My new second online cinematography course, Cinematography for Drama, is now out on Udemy. The course explains the role of a DP on set, from collaborating with the director in blocking the cast and choosing the camera angles, to lighting the scene with depth and mood.
Across the four modules of the course, I set up and shoot scenes in common contemporary locations: domestic banter in a sunny kitchen, a monologue in a dark bedroom, an awkward first date in a restaurant, and a walk-and-talk in an outdoor bar. Watch me try out different blocking and camera angles to get the most depth and interest in the frame, create movement using a slider and a gimbal, and work out the coverage needed to complete the scene. Then learn the secrets of cinematic lighting as I set up LED, tungsten and practical lights to create a look. Witness the camera rehearsals through to the final take, then sit back and watch the final edited scene. Every step of the way, I explain what I’m doing and why, as well as the alternatives you could consider for your own films.
This is a follow-up to my best-selling Udemy course Cinematic Lighting, which has over 3,600 students and a star rating of 4.5 out of 5. Here is some student feedback:
“Excellent. Informative and enjoyable to watch.” – 5 stars – David C.
“Thank you to Neil and his team for a fantastic course that gives a real insight into the thought process of a cinematographer.” – 5 stars – Dan B.
“Some great tips in this. Really enjoyed watching the decisions being made as and when the scenario is actually being lit, some good workarounds and nice in depth descriptions to why he’s doing what he is. Genuinely feels like your taking in some advice on set! Well worth taking the time to do this!” – 5 stars – Ed L.
You can get the new course for a special low price by using the code IREADTHEBLOG before April 2nd.
RedShark News recently published an article called “The DSLR is now dead”, based on the fact that the Canon 1D X Mark III will be the last flagship DSLR from the company and that mirrorless cameras are now first choice for most photographers. This prompted me to reflect on some of the things I learnt when I bought my first (and only) DSLR.
It was 2011, and I documented some of the challenges my new Canon 600D created for me in this blog post. But what the DSLR did really well was to introduce me to a workflow very similar in many ways to the bigger productions I’m working on now. Previously I had shot everything on prosumer camcorders, so the following things were new to me with DSLRs and have been constant ever since.
Shallow Depth of Field
I had been used to everything being in focus, so not really thinking about my aperture setting, just turning the iris dial until the exposure looked right. My Canon 600D set me on a journey of understanding f-stops, and eventually choosing a target stop to shoot at for focus reasons and then using lighting or ND filters to achieve that stop.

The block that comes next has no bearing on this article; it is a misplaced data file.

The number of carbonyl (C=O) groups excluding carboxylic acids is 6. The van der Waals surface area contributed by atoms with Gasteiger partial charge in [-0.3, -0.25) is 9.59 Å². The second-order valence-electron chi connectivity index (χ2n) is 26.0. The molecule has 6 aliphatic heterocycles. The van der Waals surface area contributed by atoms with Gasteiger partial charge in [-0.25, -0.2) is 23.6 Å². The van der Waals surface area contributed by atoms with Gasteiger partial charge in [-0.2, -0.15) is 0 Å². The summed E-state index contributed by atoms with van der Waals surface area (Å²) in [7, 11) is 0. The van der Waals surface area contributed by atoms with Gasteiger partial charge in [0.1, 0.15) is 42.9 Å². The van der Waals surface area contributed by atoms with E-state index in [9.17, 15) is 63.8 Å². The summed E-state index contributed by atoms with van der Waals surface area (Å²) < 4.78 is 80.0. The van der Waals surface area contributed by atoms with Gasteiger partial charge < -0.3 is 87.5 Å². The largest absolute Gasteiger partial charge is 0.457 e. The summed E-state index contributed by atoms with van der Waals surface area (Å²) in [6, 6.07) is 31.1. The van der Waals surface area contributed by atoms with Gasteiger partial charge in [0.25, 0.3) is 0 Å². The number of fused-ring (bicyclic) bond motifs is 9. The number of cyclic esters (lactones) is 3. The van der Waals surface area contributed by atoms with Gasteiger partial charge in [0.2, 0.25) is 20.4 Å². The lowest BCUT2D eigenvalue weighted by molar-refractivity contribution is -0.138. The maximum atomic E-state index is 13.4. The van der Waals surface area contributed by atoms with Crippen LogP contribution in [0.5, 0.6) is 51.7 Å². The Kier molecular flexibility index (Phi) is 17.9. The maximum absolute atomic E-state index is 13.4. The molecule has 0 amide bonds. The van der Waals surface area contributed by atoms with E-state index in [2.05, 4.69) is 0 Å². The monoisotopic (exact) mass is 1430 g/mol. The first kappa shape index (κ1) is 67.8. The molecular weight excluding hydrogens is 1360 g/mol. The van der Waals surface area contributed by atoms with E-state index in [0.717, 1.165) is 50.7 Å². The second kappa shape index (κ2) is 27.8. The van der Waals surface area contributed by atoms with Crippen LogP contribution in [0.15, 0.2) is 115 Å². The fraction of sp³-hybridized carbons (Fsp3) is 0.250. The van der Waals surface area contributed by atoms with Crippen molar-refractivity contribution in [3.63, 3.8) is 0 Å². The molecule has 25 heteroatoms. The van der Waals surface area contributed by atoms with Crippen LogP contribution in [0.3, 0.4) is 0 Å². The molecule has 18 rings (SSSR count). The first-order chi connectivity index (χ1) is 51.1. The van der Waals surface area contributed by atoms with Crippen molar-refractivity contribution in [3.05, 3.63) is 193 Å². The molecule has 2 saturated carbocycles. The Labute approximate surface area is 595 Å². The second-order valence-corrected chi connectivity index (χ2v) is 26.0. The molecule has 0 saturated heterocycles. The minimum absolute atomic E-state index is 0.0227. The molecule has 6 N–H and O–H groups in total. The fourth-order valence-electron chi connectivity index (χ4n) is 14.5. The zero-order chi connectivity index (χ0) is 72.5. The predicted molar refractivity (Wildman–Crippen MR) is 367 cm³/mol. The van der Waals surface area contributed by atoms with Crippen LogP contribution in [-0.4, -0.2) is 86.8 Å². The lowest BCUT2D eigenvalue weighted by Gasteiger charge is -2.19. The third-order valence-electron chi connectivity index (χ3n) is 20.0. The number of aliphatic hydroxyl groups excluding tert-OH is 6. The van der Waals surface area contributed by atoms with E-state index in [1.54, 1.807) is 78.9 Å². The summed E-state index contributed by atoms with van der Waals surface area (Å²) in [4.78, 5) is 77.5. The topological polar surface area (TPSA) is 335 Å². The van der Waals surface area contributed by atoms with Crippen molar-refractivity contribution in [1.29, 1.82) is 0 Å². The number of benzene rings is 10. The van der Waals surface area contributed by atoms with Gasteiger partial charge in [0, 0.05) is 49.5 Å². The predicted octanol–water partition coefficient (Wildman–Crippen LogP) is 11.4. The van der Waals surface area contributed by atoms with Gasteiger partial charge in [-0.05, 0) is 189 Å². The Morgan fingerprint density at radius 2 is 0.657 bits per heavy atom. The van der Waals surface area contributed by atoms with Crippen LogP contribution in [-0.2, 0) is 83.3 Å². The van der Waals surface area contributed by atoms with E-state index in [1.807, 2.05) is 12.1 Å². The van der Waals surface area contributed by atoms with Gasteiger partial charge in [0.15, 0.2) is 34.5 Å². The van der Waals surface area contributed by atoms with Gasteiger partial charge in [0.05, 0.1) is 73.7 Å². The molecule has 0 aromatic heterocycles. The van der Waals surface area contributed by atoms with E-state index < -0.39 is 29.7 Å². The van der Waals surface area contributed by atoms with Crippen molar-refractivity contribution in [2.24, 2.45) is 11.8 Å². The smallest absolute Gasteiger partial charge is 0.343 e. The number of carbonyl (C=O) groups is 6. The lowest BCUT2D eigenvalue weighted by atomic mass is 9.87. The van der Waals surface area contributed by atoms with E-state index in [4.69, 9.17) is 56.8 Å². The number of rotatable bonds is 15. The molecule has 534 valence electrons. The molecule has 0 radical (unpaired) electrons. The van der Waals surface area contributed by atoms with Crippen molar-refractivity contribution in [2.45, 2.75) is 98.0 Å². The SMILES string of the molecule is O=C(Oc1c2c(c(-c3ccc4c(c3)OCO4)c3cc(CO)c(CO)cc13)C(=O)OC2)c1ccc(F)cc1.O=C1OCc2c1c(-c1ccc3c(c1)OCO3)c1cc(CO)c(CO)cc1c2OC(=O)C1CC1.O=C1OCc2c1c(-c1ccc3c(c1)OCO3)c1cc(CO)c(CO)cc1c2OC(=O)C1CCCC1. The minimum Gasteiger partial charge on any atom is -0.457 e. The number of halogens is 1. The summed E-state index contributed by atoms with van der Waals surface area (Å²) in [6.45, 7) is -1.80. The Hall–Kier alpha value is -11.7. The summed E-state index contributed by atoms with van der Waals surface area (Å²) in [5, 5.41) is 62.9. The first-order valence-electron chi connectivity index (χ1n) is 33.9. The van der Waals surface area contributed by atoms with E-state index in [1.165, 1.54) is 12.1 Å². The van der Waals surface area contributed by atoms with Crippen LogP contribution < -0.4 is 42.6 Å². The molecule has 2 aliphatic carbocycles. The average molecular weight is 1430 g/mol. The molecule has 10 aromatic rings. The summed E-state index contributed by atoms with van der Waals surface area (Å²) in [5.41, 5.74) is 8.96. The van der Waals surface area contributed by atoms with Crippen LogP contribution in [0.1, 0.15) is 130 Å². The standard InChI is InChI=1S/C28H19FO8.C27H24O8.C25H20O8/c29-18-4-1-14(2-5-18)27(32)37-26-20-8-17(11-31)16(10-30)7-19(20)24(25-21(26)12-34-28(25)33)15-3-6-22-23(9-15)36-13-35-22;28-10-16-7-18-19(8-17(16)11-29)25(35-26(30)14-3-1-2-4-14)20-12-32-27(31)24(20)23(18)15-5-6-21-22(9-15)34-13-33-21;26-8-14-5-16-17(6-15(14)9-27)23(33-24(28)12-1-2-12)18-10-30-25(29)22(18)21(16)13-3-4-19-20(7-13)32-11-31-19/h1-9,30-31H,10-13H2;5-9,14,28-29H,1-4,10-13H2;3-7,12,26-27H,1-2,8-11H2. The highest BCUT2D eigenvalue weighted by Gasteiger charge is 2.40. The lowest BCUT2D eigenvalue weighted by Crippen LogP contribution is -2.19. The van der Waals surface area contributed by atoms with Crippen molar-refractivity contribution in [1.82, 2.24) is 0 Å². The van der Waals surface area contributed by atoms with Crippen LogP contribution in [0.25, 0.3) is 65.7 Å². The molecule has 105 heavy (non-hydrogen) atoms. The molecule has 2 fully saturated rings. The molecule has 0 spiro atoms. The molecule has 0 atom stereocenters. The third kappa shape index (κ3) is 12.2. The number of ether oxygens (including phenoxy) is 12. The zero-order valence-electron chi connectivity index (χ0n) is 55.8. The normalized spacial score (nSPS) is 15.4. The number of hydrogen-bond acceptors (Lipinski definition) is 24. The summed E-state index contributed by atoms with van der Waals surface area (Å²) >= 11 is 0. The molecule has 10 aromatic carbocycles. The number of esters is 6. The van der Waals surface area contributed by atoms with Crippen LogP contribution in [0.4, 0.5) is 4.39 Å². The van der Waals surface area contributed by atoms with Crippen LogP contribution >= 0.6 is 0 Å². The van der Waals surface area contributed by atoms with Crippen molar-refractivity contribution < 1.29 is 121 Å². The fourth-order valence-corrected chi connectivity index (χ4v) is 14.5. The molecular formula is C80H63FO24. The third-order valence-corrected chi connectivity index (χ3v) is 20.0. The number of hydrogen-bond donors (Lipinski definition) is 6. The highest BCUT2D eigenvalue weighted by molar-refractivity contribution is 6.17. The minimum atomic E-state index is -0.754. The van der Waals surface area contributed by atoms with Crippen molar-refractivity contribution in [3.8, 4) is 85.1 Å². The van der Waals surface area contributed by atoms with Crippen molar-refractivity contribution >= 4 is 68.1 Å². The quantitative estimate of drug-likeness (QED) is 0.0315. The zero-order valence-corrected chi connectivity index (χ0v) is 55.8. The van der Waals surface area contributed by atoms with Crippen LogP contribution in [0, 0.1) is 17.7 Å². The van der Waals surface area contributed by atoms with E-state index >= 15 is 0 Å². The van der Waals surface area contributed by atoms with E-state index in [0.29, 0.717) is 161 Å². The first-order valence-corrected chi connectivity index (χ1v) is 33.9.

Although for several years I owned a Canon XL1-S, which had interchangeable lenses, I only ever owned a couple of zooms for it. As far as I’m aware, no prime lenses to fit the XL1-S’s proprietary mount were ever made, so prime lenses were completely new to me when I got my 600D. As with aperture, it forced me to think about what field of view and degree of perspective or compression I wanted, select the appropriate lens, and then place the camera accordingly, rather than lazily zooming to get the desired framing.
It’s weird now to think that I used to be tethered to the sound recordist before I switched to DSLR shooting. At the time I was doing most of my own editing as well, so syncing the sound was a pain in the arse, but it was a valuable introduction to this industry-standard way of working. It’s also weird to think that clapperboards were optional for me before this.
Building a camera rig
All my cameras before the 600D had a built-in viewfinder, handgrip, shoulder mount (if the camera was large enough to need one) and lens (except the XL1-S), and there was no need to add an external battery plate or a follow-focus. The idea that a camera rig needed to be built, and that it could be customised to suit different operators and situations, was a novel one to me. I have to say that I still prefer cameras that have more things built in, like the Alexa Classic. A good part of the reason I rarely use Reds is because they don’t come with viewfinders. Why anyone ever thinks a viewfinder is an optional part of a camera is utterly beyond me. It’s an important point of stabilising contact for handheld work, and your face shields it completely from extraneous light, unlike a monitor.